Congratulations are in order I must say!
Getting accepted to study in the UK is surely crossing the first milestone. Yes, you are overwhelmed, a tad bit nervous and also excited. This is a phase of mixed emotions and it’s pretty normal to go through this roller coaster. Your worries might be justified as there are certain pertinent issues that crop up when you begin your journey. We have the right solutions up our sleeves only for you.
Intrigued? Read on…
Problems that you WILL face and solutions you need to know:
1. Language becomes a glitch
Usually, students who come from overseas have an excellent grasp of English communication. However, real problems arise when they have to get used to the particular British accent and humour. It often leads to a dip in the students’ confidence and they ultimately end up feeling discouraged for not being able to participate in group discussions or general conversations.
What is the answer to this problem?
To begin with, do not get all huffed up that you won’t be able to match up with their accents like ever! Start by taking language classes, and you sure will get to enjoy a lot. These are informative and quite fun to attend.
Secondly, you can also start watching British movies so that you catch up with their accents really fast. This is more for the introvert clan who will feel shy in a large class. You can also try out the Duolingo app that is very much helpful.
2. Homesickness is common
After your initial excitement ebbs away, nostalgia is sure to hit you badly. Away in that foreign land where the journey is like a constant battle, you are bound to feel homesick. With today’s Skype calls and social media catch-ups, you may feel a little less sad, but still, that ache in your heart for your dear homeland shall prick from time to time in the beginning.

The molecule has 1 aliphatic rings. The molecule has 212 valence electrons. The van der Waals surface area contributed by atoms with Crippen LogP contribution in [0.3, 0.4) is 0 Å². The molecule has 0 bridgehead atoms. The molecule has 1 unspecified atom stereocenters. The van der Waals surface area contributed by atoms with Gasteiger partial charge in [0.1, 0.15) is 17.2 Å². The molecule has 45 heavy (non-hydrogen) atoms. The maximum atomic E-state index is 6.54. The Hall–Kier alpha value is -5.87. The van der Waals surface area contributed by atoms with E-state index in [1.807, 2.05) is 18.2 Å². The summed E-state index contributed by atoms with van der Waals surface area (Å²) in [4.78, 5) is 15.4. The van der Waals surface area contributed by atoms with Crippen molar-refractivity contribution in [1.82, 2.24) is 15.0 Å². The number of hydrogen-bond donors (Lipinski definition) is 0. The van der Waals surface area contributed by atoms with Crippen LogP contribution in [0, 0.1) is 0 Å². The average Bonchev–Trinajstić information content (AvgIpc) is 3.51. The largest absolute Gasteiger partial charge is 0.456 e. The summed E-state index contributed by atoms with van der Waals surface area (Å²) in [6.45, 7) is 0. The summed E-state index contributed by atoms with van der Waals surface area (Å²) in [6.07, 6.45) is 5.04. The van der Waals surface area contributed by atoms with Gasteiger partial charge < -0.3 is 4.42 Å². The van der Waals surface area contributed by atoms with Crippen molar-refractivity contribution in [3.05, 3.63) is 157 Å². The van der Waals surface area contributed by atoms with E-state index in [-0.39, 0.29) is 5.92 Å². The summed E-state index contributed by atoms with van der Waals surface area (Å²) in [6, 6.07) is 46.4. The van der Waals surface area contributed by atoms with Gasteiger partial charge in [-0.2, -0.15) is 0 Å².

The answer to this problem
Did you know that most universities in the UK offer counselling sessions for students who face such issues? You see, there is absolutely no shame in going for these sessions as letting your heart’s content pour out to someone who will listen to it is a relief! You can also go for a little self-creativity. Like, by decorating your dorm room just like it was back home. In this way, you will carry a piece of your home to this foreign land.
3. Financial problems
It’s a known fact that studying here is costly. You are going to face many challenges if you are coming to the UK for the first time. Saving up on your finances should be on your priority list as you have to learn to live independently here.
Solutions for this glitch
Start by applying for the NUS card. It will let you get access to the ample student discounts like low train fares, great food deals, low cost equipment for studies, discount on every day wear and what not! Sure it’s a great card to bag in, and you can also go for a part-time job. This will give you some credibility as a student. Also, there are money management mobile apps such as the Mint, Goodbudget and others which you can download to use.
4. Who are your roomies?
When it comes to roommates, this is where you either face a lot of troubles or you get along pretty well. You are going to live with a diverse group of people who hail from different cultural backgrounds. Thus, your lifetime habits and choices may often clash together.
Answers for such issues
Start with a casual and friendly introduction. This always helps. If you get to know what are the likes and dislikes of your roomies, then a mutual understanding will effortlessly develop and all those cultural gaps will inevitably go away.
5. What about the relationships?
Getting upset about leaving your loved one? Don’t be! Once you get to interact with your new friends, some of the heartbreak will go away.
Solutions for this
Regular WhatsApp chats or face calls are plausible options. However, constant calling or chatting may lead to a taxing situation in your relationship. Try to give space both to yourself and your partner. Long distance relations survive on trust, and you can also do certain things like shopping on live chat or video calls or cooking meals even.
6. Struggling in the first few days
In the first few weeks, you will surely find a bit of cultural shock. Their social life and cultural behaviours will be contrasting, and you may find yourself stuck for a while. Well, that is okay! It will be an adventurous ride, and you have to learn the intricacies to go ahead.